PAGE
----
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Culture and Values
Frameworks Used to Characterize Cultures
Class Outline
• Mini debate on the implications of
cultural values in different economies
• Mini-lecture on Frameworks for
assessing dimensions of culture
•
•
•
•
Hofstede
Bond
Trompenaars
Ronen & Shenkar
What is culture?
Umbrella term often used for differences in:
• etiquette (e.g. greetings)
• individual customs (e.g. routines for sleeping, bathing)
• ways of thinking
Definition: the way people understand their
world and make sense of it, a shared system of meanings.
• Culture is learned and imprinted (it is a collective
phenomenon). Cultural programming deals with both values
and practices.
• There are different layers of cultural programming: national
culture, professional culture, corporate culture.
Resolution
• Let it be resolved that distinct
Chinese values explain the
extraordinary growth rates of
China
Culture is Difficult to Study
 Ethnic, religious, class, age and other
sources of heterogeneity
 Individual variation within groups
 Danger of ethnocentric stereotypes
 Intra-cultural vs. cross-cultural behaviour
 Evolution as circumstances change
“Measuring” Culture
 Cultural differences can be inferred from data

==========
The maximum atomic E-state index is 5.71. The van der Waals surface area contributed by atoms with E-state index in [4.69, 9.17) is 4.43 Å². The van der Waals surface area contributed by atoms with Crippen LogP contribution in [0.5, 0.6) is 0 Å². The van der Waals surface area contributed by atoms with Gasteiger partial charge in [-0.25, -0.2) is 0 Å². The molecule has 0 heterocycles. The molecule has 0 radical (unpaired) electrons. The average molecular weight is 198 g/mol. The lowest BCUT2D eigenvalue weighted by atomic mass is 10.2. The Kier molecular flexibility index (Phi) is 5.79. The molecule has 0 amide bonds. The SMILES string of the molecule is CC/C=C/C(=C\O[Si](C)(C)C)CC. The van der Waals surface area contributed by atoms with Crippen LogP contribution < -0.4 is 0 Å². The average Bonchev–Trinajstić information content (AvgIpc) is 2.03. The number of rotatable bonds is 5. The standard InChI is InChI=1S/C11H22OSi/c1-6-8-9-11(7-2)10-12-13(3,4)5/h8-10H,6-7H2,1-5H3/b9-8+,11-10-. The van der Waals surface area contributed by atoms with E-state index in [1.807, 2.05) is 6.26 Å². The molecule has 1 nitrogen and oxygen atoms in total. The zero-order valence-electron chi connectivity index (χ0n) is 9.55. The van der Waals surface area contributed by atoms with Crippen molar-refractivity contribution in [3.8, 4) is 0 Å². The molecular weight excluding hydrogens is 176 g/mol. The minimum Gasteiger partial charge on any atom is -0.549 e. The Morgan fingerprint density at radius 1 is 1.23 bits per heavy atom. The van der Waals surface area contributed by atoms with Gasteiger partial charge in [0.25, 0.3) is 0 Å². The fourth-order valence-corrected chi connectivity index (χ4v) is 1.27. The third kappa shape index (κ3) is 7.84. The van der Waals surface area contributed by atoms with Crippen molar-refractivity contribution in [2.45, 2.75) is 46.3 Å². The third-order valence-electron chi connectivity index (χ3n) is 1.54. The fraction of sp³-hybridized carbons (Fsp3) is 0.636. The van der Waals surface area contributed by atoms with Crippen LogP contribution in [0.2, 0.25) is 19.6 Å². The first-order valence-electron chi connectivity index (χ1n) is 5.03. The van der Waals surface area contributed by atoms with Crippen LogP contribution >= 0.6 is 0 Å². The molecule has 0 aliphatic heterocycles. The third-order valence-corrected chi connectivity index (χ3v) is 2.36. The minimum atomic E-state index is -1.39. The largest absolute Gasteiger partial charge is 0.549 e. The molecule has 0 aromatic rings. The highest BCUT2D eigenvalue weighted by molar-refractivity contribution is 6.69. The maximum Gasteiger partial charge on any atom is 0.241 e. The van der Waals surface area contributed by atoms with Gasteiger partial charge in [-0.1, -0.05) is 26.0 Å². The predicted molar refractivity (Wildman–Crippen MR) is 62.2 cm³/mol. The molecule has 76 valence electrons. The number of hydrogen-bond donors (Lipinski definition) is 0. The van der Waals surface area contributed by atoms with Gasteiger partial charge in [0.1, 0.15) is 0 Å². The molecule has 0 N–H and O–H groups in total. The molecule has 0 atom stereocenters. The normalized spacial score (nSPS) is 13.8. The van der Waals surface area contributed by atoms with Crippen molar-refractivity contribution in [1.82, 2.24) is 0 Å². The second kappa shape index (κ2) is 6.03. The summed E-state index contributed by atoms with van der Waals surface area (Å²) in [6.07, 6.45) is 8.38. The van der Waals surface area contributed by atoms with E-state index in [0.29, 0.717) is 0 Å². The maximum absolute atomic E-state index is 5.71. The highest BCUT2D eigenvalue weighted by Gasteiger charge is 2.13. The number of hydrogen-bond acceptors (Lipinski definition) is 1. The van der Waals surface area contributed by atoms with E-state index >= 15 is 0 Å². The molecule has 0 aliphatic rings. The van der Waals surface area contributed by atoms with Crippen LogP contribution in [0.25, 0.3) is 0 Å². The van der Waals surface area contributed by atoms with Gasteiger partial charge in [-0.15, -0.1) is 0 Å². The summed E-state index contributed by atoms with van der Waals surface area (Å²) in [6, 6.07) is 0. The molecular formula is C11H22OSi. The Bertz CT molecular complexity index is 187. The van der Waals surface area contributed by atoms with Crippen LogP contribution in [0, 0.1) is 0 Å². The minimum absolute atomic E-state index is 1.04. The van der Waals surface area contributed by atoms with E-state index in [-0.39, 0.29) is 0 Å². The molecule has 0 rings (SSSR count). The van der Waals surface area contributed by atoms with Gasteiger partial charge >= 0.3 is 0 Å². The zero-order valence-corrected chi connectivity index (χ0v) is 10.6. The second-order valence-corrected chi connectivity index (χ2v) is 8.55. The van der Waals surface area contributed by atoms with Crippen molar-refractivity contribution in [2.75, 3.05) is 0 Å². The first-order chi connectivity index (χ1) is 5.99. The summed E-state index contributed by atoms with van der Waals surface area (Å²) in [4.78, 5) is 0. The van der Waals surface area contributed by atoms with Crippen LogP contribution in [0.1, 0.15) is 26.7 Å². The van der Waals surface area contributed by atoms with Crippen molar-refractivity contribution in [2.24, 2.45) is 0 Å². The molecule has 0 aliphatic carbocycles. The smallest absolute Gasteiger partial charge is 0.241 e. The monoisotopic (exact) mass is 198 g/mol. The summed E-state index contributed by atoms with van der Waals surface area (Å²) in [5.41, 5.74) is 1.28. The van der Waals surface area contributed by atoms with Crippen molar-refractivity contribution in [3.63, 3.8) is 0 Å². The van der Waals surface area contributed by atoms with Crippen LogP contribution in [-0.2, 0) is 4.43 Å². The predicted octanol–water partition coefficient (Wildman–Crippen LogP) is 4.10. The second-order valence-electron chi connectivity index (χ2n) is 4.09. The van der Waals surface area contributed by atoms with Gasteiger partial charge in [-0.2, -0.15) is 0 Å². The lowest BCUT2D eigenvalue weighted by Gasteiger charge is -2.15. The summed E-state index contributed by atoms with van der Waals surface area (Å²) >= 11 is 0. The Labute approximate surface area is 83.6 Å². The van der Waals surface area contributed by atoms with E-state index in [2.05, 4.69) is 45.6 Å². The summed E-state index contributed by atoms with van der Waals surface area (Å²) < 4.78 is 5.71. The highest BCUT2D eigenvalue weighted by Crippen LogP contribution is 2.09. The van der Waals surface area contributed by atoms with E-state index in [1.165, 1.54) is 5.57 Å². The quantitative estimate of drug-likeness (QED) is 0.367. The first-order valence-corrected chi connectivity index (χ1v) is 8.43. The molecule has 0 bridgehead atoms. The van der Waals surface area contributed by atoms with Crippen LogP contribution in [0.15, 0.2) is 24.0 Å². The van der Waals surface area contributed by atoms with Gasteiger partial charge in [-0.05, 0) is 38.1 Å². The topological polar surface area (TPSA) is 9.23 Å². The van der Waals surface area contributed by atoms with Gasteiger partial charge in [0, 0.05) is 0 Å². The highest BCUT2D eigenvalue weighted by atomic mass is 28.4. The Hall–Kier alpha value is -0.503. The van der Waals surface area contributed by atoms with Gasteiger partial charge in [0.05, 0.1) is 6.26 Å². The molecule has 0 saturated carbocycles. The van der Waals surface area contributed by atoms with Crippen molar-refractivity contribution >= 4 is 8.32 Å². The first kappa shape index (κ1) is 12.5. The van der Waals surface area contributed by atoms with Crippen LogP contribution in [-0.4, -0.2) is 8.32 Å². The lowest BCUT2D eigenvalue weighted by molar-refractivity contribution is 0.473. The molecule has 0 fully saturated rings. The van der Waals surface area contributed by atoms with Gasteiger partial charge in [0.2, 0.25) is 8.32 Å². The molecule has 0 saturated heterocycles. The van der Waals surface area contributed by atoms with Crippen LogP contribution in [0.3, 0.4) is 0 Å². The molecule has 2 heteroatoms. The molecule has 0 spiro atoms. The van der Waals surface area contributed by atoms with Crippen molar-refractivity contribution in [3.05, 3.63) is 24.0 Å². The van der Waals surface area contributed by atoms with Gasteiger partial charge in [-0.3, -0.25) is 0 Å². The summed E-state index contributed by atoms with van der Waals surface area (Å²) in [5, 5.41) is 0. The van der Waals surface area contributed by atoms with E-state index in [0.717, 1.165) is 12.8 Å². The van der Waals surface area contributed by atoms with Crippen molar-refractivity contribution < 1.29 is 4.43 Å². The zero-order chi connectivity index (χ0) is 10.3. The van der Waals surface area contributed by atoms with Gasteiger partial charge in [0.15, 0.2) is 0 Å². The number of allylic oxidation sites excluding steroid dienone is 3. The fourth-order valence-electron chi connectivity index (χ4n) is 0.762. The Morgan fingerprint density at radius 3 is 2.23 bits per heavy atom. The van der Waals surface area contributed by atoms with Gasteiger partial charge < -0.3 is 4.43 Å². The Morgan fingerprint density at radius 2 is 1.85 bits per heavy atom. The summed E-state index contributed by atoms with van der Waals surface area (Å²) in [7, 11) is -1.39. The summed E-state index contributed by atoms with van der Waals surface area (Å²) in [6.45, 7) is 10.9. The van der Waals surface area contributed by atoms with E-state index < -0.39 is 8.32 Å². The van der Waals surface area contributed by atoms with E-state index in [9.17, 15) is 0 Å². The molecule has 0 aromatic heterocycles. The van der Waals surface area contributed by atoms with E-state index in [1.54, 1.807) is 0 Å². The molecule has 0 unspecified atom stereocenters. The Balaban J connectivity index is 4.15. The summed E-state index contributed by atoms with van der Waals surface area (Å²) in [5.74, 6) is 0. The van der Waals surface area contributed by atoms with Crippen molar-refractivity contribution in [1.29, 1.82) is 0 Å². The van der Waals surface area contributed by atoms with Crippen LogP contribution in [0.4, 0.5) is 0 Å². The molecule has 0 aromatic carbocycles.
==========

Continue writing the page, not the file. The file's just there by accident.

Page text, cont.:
about a collectivity of people:
 Direct measurement through asking well designed
questions about people’s values or beliefs.
 Data “clustering” methods
 Matched samples can then be compared to
discover similarities and differences.
 At the individual level we speak of cultural
attitudes and orientations (but these may not
be representative of one’s culture).
Cultural Classifications
 Hofstede
 Bond
 Trompenaars
By and large, these classifications show
similar dimensions and classify countries in
the same clusters.
 Ronen and Shenkar – “Country Clusters”
based on multiple studies
Hofstede
 A study of IBM employees in 50 countries.
Studying values (“the broad tendencies to
prefer certain states over others”
 Four dimensions
 power distance
 uncertainty avoidance
 individualism/collectivism
 femininity/masculinity
Power Distance
• The extent to which less powerful members
of institutions and organizations accept that
power is distributed unequally.
• A bottom-up view of power differences
• Large: Mexico, South Korea, India
• Small: U.S.
Uncertainty Avoidance
• The extent to which members are
intolerant of ambiguity and rely on
formal rules
• A proxy for risk propensity and tolerance
• High (i.e. risk averse): Japan, Greece
• Low (i.e. risk taking): U.S., Hong-Kong
Individualism/Collectivism
• The tendency of people to look after themselves
and their immediate family versus belonging to
groups or collectives and looking after each other
in exchange for loyalty
• There is an association between collectivism
and wealth per capita
• High individualism: U.S.
• High collectivism: China, Brazil, Venezuela
Applications of PD & UA
• Small PD, Weak UA
• Examples: USA, UK
• Less formal rules, less “unnecessary layers of hierarchy”.